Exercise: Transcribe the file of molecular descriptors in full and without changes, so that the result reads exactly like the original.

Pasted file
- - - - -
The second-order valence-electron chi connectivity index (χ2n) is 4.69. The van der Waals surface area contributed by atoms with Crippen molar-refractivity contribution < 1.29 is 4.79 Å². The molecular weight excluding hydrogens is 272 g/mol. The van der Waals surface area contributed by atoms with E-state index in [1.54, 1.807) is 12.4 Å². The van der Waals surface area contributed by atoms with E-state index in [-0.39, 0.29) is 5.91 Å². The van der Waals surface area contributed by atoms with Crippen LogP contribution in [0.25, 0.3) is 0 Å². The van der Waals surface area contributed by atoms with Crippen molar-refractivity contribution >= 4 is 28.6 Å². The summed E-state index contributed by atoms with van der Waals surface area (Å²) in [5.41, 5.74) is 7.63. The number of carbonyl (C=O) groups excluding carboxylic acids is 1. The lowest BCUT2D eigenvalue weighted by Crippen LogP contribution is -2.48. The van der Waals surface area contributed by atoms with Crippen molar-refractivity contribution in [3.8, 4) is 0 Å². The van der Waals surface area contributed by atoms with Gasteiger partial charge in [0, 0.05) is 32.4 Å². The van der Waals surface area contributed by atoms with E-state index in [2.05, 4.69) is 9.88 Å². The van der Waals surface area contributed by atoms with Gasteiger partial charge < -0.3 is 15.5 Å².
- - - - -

The second-order valence-electron chi connectivity index (χ2n) is 4.69. The van der Waals surface area contributed by atoms with Crippen molar-refractivity contribution < 1.29 is 4.79 Å². The molecular weight excluding hydrogens is 272 g/mol. The van der Waals surface area contributed by atoms with E-state index in [1.54, 1.807) is 12.4 Å². The van der Waals surface area contributed by atoms with E-state index in [-0.39, 0.29) is 5.91 Å². The van der Waals surface area contributed by atoms with Crippen LogP contribution in [0.25, 0.3) is 0 Å². The van der Waals surface area contributed by atoms with Crippen molar-refractivity contribution >= 4 is 28.6 Å². The summed E-state index contributed by atoms with van der Waals surface area (Å²) in [5.41, 5.74) is 7.63. The number of carbonyl (C=O) groups excluding carboxylic acids is 1. The lowest BCUT2D eigenvalue weighted by Crippen LogP contribution is -2.48. The van der Waals surface area contributed by atoms with Crippen molar-refractivity contribution in [3.8, 4) is 0 Å². The van der Waals surface area contributed by atoms with Gasteiger partial charge in [0, 0.05) is 32.4 Å². The van der Waals surface area contributed by atoms with E-state index in [2.05, 4.69) is 9.88 Å². The van der Waals surface area contributed by atoms with Gasteiger partial charge < -0.3 is 15.5 Å².